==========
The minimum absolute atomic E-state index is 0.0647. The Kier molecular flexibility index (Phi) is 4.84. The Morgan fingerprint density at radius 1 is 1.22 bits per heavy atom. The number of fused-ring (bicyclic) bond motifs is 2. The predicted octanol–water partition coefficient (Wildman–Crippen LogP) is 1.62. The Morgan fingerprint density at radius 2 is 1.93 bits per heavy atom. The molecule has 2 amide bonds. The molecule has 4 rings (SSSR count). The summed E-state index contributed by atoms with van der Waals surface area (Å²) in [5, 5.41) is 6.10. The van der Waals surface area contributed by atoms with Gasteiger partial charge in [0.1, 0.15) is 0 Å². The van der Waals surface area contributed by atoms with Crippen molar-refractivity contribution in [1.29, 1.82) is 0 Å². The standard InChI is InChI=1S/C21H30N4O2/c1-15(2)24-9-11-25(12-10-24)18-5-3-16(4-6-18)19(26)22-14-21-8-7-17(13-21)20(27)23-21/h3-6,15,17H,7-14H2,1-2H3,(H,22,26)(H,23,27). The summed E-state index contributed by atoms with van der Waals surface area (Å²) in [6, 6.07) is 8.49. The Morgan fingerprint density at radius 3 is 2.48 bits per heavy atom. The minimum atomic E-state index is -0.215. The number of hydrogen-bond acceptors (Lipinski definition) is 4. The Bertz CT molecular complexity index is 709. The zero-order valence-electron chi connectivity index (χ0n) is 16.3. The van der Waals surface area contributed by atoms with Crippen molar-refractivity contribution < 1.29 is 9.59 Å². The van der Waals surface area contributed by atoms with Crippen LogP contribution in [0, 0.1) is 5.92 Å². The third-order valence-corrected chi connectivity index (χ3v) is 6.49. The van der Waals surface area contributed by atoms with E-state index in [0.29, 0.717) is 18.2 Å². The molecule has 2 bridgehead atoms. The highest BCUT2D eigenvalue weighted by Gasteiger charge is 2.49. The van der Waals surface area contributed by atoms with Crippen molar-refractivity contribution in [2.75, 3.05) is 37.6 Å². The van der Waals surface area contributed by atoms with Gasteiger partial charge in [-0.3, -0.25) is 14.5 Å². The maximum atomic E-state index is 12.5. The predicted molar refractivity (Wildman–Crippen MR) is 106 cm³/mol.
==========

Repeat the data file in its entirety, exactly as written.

The minimum absolute atomic E-state index is 0.0647. The Kier molecular flexibility index (Phi) is 4.84. The Morgan fingerprint density at radius 1 is 1.22 bits per heavy atom. The number of fused-ring (bicyclic) bond motifs is 2. The predicted octanol–water partition coefficient (Wildman–Crippen LogP) is 1.62. The Morgan fingerprint density at radius 2 is 1.93 bits per heavy atom. The molecule has 2 amide bonds. The molecule has 4 rings (SSSR count). The summed E-state index contributed by atoms with van der Waals surface area (Å²) in [5, 5.41) is 6.10. The van der Waals surface area contributed by atoms with Gasteiger partial charge in [0.1, 0.15) is 0 Å². The van der Waals surface area contributed by atoms with Crippen molar-refractivity contribution in [1.29, 1.82) is 0 Å². The standard InChI is InChI=1S/C21H30N4O2/c1-15(2)24-9-11-25(12-10-24)18-5-3-16(4-6-18)19(26)22-14-21-8-7-17(13-21)20(27)23-21/h3-6,15,17H,7-14H2,1-2H3,(H,22,26)(H,23,27). The summed E-state index contributed by atoms with van der Waals surface area (Å²) in [6, 6.07) is 8.49. The Morgan fingerprint density at radius 3 is 2.48 bits per heavy atom. The minimum atomic E-state index is -0.215. The number of hydrogen-bond acceptors (Lipinski definition) is 4. The Bertz CT molecular complexity index is 709. The zero-order valence-electron chi connectivity index (χ0n) is 16.3. The van der Waals surface area contributed by atoms with Crippen molar-refractivity contribution < 1.29 is 9.59 Å². The van der Waals surface area contributed by atoms with Crippen LogP contribution in [0, 0.1) is 5.92 Å². The third-order valence-corrected chi connectivity index (χ3v) is 6.49. The van der Waals surface area contributed by atoms with E-state index in [0.29, 0.717) is 18.2 Å². The molecule has 2 bridgehead atoms. The highest BCUT2D eigenvalue weighted by Gasteiger charge is 2.49. The van der Waals surface area contributed by atoms with Crippen molar-refractivity contribution in [2.75, 3.05) is 37.6 Å². The van der Waals surface area contributed by atoms with Gasteiger partial charge in [-0.3, -0.25) is 14.5 Å². The maximum atomic E-state index is 12.5. The predicted molar refractivity (Wildman–Crippen MR) is 106 cm³/mol.